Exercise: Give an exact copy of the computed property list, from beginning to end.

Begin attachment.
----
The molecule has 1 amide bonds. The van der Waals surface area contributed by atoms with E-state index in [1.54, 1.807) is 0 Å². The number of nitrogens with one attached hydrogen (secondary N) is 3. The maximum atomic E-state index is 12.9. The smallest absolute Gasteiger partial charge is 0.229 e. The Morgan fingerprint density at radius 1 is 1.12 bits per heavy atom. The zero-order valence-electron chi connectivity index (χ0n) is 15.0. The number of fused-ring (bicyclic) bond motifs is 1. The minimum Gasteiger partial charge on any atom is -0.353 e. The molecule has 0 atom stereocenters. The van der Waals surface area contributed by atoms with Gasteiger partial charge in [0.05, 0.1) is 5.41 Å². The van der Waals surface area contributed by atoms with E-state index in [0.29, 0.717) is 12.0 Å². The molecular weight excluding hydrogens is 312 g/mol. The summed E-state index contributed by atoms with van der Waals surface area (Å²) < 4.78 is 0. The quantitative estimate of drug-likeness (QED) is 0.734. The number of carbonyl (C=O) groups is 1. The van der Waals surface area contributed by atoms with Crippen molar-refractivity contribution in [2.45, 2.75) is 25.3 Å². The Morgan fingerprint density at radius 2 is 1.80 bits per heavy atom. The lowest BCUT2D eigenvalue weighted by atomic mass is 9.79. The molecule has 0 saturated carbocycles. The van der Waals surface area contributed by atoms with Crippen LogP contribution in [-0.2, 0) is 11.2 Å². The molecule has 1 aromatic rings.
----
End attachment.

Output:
The molecule has 1 amide bonds. The van der Waals surface area contributed by atoms with E-state index in [1.54, 1.807) is 0 Å². The number of nitrogens with one attached hydrogen (secondary N) is 3. The maximum atomic E-state index is 12.9. The smallest absolute Gasteiger partial charge is 0.229 e. The Morgan fingerprint density at radius 1 is 1.12 bits per heavy atom. The zero-order valence-electron chi connectivity index (χ0n) is 15.0. The number of fused-ring (bicyclic) bond motifs is 1. The minimum Gasteiger partial charge on any atom is -0.353 e. The molecule has 0 atom stereocenters. The van der Waals surface area contributed by atoms with Gasteiger partial charge in [0.05, 0.1) is 5.41 Å². The van der Waals surface area contributed by atoms with E-state index in [0.29, 0.717) is 12.0 Å². The molecular weight excluding hydrogens is 312 g/mol. The summed E-state index contributed by atoms with van der Waals surface area (Å²) < 4.78 is 0. The quantitative estimate of drug-likeness (QED) is 0.734. The number of carbonyl (C=O) groups is 1. The van der Waals surface area contributed by atoms with Crippen molar-refractivity contribution in [2.45, 2.75) is 25.3 Å². The Morgan fingerprint density at radius 2 is 1.80 bits per heavy atom. The lowest BCUT2D eigenvalue weighted by atomic mass is 9.79. The molecule has 0 saturated carbocycles. The van der Waals surface area contributed by atoms with Crippen LogP contribution in [-0.2, 0) is 11.2 Å². The molecule has 1 aromatic rings.